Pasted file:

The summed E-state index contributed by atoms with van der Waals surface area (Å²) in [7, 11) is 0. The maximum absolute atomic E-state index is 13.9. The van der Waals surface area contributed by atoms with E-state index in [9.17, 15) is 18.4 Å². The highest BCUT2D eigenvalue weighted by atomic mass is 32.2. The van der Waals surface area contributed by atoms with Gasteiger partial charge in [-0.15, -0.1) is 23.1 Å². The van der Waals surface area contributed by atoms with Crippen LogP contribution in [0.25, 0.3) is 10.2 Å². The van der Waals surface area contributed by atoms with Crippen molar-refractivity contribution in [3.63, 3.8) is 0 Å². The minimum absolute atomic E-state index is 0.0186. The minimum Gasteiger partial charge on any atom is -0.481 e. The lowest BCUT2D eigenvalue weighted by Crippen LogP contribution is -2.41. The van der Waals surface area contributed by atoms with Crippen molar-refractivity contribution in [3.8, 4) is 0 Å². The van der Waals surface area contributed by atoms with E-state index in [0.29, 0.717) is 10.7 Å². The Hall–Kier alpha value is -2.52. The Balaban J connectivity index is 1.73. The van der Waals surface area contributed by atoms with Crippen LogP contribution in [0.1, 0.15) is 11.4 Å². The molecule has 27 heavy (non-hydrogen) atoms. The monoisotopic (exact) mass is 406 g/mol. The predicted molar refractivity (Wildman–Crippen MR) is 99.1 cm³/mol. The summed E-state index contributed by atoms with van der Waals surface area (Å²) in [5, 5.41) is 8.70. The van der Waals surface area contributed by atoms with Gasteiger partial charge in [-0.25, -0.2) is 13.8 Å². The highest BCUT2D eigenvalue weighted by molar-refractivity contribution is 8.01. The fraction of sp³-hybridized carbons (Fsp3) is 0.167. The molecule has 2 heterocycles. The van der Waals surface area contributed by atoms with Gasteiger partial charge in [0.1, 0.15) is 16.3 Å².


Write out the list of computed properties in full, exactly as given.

The summed E-state index contributed by atoms with van der Waals surface area (Å²) in [7, 11) is 0. The maximum absolute atomic E-state index is 13.9. The van der Waals surface area contributed by atoms with E-state index in [9.17, 15) is 18.4 Å². The highest BCUT2D eigenvalue weighted by atomic mass is 32.2. The van der Waals surface area contributed by atoms with Gasteiger partial charge in [-0.15, -0.1) is 23.1 Å². The van der Waals surface area contributed by atoms with Crippen LogP contribution in [0.25, 0.3) is 10.2 Å². The van der Waals surface area contributed by atoms with Crippen molar-refractivity contribution in [3.63, 3.8) is 0 Å². The minimum absolute atomic E-state index is 0.0186. The minimum Gasteiger partial charge on any atom is -0.481 e. The lowest BCUT2D eigenvalue weighted by Crippen LogP contribution is -2.41. The van der Waals surface area contributed by atoms with Crippen molar-refractivity contribution in [3.8, 4) is 0 Å². The van der Waals surface area contributed by atoms with E-state index in [0.29, 0.717) is 10.7 Å². The Hall–Kier alpha value is -2.52. The Balaban J connectivity index is 1.73. The van der Waals surface area contributed by atoms with Crippen LogP contribution in [0.1, 0.15) is 11.4 Å². The molecule has 27 heavy (non-hydrogen) atoms. The monoisotopic (exact) mass is 406 g/mol. The predicted molar refractivity (Wildman–Crippen MR) is 99.1 cm³/mol. The summed E-state index contributed by atoms with van der Waals surface area (Å²) in [5, 5.41) is 8.70. The van der Waals surface area contributed by atoms with Gasteiger partial charge in [-0.25, -0.2) is 13.8 Å². The highest BCUT2D eigenvalue weighted by molar-refractivity contribution is 8.01. The fraction of sp³-hybridized carbons (Fsp3) is 0.167. The molecule has 2 heterocycles. The van der Waals surface area contributed by atoms with Gasteiger partial charge in [0.1, 0.15) is 16.3 Å².